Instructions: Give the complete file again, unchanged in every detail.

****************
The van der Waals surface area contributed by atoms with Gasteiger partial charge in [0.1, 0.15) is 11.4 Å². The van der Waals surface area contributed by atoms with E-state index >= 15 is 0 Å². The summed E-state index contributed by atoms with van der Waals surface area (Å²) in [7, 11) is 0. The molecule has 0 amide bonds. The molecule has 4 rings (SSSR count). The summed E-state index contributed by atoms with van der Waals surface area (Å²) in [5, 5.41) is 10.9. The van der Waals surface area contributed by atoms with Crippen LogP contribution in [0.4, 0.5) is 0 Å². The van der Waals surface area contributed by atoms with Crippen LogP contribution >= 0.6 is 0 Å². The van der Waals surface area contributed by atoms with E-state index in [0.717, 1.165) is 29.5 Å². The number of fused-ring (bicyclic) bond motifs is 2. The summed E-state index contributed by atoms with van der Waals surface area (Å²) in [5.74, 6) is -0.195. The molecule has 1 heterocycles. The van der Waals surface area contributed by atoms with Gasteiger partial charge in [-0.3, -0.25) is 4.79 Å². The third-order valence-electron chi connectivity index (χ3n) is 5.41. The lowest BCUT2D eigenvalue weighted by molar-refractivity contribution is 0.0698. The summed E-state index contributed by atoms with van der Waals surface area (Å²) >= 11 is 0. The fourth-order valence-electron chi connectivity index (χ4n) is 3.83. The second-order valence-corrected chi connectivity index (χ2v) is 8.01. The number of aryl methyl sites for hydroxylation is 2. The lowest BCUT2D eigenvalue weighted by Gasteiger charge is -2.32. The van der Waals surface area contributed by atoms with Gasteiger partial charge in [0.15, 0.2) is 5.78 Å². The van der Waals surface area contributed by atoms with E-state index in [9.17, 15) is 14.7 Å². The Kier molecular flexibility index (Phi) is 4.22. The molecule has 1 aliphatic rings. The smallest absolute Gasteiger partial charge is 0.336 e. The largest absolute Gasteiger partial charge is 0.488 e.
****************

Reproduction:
The van der Waals surface area contributed by atoms with Gasteiger partial charge in [0.1, 0.15) is 11.4 Å². The van der Waals surface area contributed by atoms with E-state index >= 15 is 0 Å². The summed E-state index contributed by atoms with van der Waals surface area (Å²) in [7, 11) is 0. The molecule has 0 amide bonds. The molecule has 4 rings (SSSR count). The summed E-state index contributed by atoms with van der Waals surface area (Å²) in [5, 5.41) is 10.9. The van der Waals surface area contributed by atoms with Crippen LogP contribution in [0.4, 0.5) is 0 Å². The van der Waals surface area contributed by atoms with Crippen LogP contribution >= 0.6 is 0 Å². The van der Waals surface area contributed by atoms with E-state index in [0.717, 1.165) is 29.5 Å². The number of fused-ring (bicyclic) bond motifs is 2. The summed E-state index contributed by atoms with van der Waals surface area (Å²) in [5.74, 6) is -0.195. The molecule has 1 heterocycles. The van der Waals surface area contributed by atoms with Gasteiger partial charge in [-0.3, -0.25) is 4.79 Å². The third-order valence-electron chi connectivity index (χ3n) is 5.41. The lowest BCUT2D eigenvalue weighted by molar-refractivity contribution is 0.0698. The summed E-state index contributed by atoms with van der Waals surface area (Å²) >= 11 is 0. The fourth-order valence-electron chi connectivity index (χ4n) is 3.83. The second-order valence-corrected chi connectivity index (χ2v) is 8.01. The number of aryl methyl sites for hydroxylation is 2. The lowest BCUT2D eigenvalue weighted by Gasteiger charge is -2.32. The van der Waals surface area contributed by atoms with Gasteiger partial charge in [0.15, 0.2) is 5.78 Å². The van der Waals surface area contributed by atoms with E-state index in [9.17, 15) is 14.7 Å². The Kier molecular flexibility index (Phi) is 4.22. The molecule has 1 aliphatic rings. The smallest absolute Gasteiger partial charge is 0.336 e. The largest absolute Gasteiger partial charge is 0.488 e.